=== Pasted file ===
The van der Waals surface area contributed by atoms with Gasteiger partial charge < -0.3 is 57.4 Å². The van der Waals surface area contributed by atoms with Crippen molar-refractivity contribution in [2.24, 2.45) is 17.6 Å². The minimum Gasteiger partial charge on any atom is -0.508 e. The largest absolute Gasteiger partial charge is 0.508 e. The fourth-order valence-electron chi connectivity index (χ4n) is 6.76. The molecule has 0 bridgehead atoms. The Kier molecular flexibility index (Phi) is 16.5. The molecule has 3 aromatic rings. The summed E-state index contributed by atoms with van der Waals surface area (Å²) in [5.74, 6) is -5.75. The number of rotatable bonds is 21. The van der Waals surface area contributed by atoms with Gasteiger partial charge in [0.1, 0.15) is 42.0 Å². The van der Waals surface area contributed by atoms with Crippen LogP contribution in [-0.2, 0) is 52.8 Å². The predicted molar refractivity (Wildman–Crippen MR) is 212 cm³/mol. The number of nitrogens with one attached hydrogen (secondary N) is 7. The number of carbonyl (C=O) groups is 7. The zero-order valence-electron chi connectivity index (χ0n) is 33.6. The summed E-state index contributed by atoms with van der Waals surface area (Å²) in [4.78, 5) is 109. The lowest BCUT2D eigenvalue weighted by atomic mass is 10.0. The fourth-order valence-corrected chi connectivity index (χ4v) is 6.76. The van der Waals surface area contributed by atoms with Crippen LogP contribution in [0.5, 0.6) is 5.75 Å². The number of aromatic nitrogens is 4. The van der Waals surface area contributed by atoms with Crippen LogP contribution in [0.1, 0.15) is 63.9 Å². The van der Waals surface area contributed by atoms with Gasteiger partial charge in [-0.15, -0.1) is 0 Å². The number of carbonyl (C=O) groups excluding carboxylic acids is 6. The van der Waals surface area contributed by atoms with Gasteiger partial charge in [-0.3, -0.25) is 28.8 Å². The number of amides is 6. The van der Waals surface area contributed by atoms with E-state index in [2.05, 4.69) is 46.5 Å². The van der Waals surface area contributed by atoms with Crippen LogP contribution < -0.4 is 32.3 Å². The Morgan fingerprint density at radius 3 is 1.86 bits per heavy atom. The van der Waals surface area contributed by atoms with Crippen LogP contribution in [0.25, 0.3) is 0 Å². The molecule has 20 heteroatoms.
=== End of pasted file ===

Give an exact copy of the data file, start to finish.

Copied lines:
The van der Waals surface area contributed by atoms with Gasteiger partial charge < -0.3 is 57.4 Å². The van der Waals surface area contributed by atoms with Crippen molar-refractivity contribution in [2.24, 2.45) is 17.6 Å². The minimum Gasteiger partial charge on any atom is -0.508 e. The largest absolute Gasteiger partial charge is 0.508 e. The fourth-order valence-electron chi connectivity index (χ4n) is 6.76. The molecule has 0 bridgehead atoms. The Kier molecular flexibility index (Phi) is 16.5. The molecule has 3 aromatic rings. The summed E-state index contributed by atoms with van der Waals surface area (Å²) in [5.74, 6) is -5.75. The number of rotatable bonds is 21. The van der Waals surface area contributed by atoms with Gasteiger partial charge in [0.1, 0.15) is 42.0 Å². The van der Waals surface area contributed by atoms with Crippen LogP contribution in [-0.2, 0) is 52.8 Å². The predicted molar refractivity (Wildman–Crippen MR) is 212 cm³/mol. The number of nitrogens with one attached hydrogen (secondary N) is 7. The number of carbonyl (C=O) groups is 7. The zero-order valence-electron chi connectivity index (χ0n) is 33.6. The summed E-state index contributed by atoms with van der Waals surface area (Å²) in [4.78, 5) is 109. The lowest BCUT2D eigenvalue weighted by atomic mass is 10.0. The fourth-order valence-corrected chi connectivity index (χ4v) is 6.76. The van der Waals surface area contributed by atoms with Crippen LogP contribution in [0.5, 0.6) is 5.75 Å². The number of aromatic nitrogens is 4. The van der Waals surface area contributed by atoms with Crippen LogP contribution in [0.1, 0.15) is 63.9 Å². The van der Waals surface area contributed by atoms with Gasteiger partial charge in [-0.15, -0.1) is 0 Å². The number of carbonyl (C=O) groups excluding carboxylic acids is 6. The van der Waals surface area contributed by atoms with Gasteiger partial charge in [-0.3, -0.25) is 28.8 Å². The number of amides is 6. The van der Waals surface area contributed by atoms with E-state index in [2.05, 4.69) is 46.5 Å². The van der Waals surface area contributed by atoms with Crippen LogP contribution < -0.4 is 32.3 Å². The Morgan fingerprint density at radius 3 is 1.86 bits per heavy atom. The van der Waals surface area contributed by atoms with Crippen LogP contribution in [0.25, 0.3) is 0 Å². The molecule has 20 heteroatoms.